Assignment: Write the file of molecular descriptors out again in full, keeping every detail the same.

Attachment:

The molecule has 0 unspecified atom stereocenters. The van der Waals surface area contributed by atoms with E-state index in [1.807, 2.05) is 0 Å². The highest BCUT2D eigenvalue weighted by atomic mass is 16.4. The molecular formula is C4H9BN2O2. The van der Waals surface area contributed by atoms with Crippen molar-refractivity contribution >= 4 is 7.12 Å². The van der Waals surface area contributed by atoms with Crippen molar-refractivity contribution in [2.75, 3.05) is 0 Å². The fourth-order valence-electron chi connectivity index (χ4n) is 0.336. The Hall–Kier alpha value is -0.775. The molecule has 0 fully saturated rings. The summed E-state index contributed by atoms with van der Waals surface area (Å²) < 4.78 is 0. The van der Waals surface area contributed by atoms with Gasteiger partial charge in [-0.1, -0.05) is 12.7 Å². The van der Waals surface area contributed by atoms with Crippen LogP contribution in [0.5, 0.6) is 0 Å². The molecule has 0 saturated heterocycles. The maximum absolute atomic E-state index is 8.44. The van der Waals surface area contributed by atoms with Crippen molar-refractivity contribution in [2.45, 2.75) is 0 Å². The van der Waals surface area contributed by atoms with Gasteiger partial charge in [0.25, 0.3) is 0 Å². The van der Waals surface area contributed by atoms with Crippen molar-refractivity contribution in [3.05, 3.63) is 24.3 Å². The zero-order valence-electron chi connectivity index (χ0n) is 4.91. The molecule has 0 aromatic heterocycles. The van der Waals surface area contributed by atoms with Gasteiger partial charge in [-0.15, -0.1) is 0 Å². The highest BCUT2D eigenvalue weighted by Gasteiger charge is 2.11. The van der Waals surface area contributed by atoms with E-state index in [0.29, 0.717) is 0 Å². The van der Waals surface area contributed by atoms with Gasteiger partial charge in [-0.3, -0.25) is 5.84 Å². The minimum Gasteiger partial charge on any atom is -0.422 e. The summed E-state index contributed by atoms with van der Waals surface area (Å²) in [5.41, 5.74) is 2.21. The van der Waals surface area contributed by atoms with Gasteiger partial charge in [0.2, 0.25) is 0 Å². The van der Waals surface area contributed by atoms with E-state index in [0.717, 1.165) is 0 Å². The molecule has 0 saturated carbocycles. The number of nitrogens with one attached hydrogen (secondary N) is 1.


The molecule has 0 unspecified atom stereocenters. The van der Waals surface area contributed by atoms with E-state index in [1.807, 2.05) is 0 Å². The highest BCUT2D eigenvalue weighted by atomic mass is 16.4. The molecular formula is C4H9BN2O2. The van der Waals surface area contributed by atoms with Crippen molar-refractivity contribution >= 4 is 7.12 Å². The van der Waals surface area contributed by atoms with Crippen molar-refractivity contribution in [2.75, 3.05) is 0 Å². The fourth-order valence-electron chi connectivity index (χ4n) is 0.336. The Hall–Kier alpha value is -0.775. The molecule has 0 fully saturated rings. The summed E-state index contributed by atoms with van der Waals surface area (Å²) < 4.78 is 0. The van der Waals surface area contributed by atoms with Gasteiger partial charge in [-0.1, -0.05) is 12.7 Å². The van der Waals surface area contributed by atoms with Crippen LogP contribution in [0.5, 0.6) is 0 Å². The molecule has 0 saturated heterocycles. The maximum absolute atomic E-state index is 8.44. The van der Waals surface area contributed by atoms with Crippen molar-refractivity contribution in [2.45, 2.75) is 0 Å². The van der Waals surface area contributed by atoms with Gasteiger partial charge in [0.25, 0.3) is 0 Å². The van der Waals surface area contributed by atoms with Crippen molar-refractivity contribution in [3.05, 3.63) is 24.3 Å². The zero-order valence-electron chi connectivity index (χ0n) is 4.91. The molecule has 0 aromatic heterocycles. The van der Waals surface area contributed by atoms with Gasteiger partial charge in [-0.15, -0.1) is 0 Å². The highest BCUT2D eigenvalue weighted by Gasteiger charge is 2.11. The van der Waals surface area contributed by atoms with E-state index in [0.29, 0.717) is 0 Å². The van der Waals surface area contributed by atoms with Gasteiger partial charge in [-0.3, -0.25) is 5.84 Å². The minimum Gasteiger partial charge on any atom is -0.422 e. The summed E-state index contributed by atoms with van der Waals surface area (Å²) in [5.41, 5.74) is 2.21. The van der Waals surface area contributed by atoms with Gasteiger partial charge in [0.2, 0.25) is 0 Å². The van der Waals surface area contributed by atoms with E-state index in [0.717, 1.165) is 0 Å². The molecule has 0 saturated carbocycles. The number of nitrogens with one attached hydrogen (secondary N) is 1.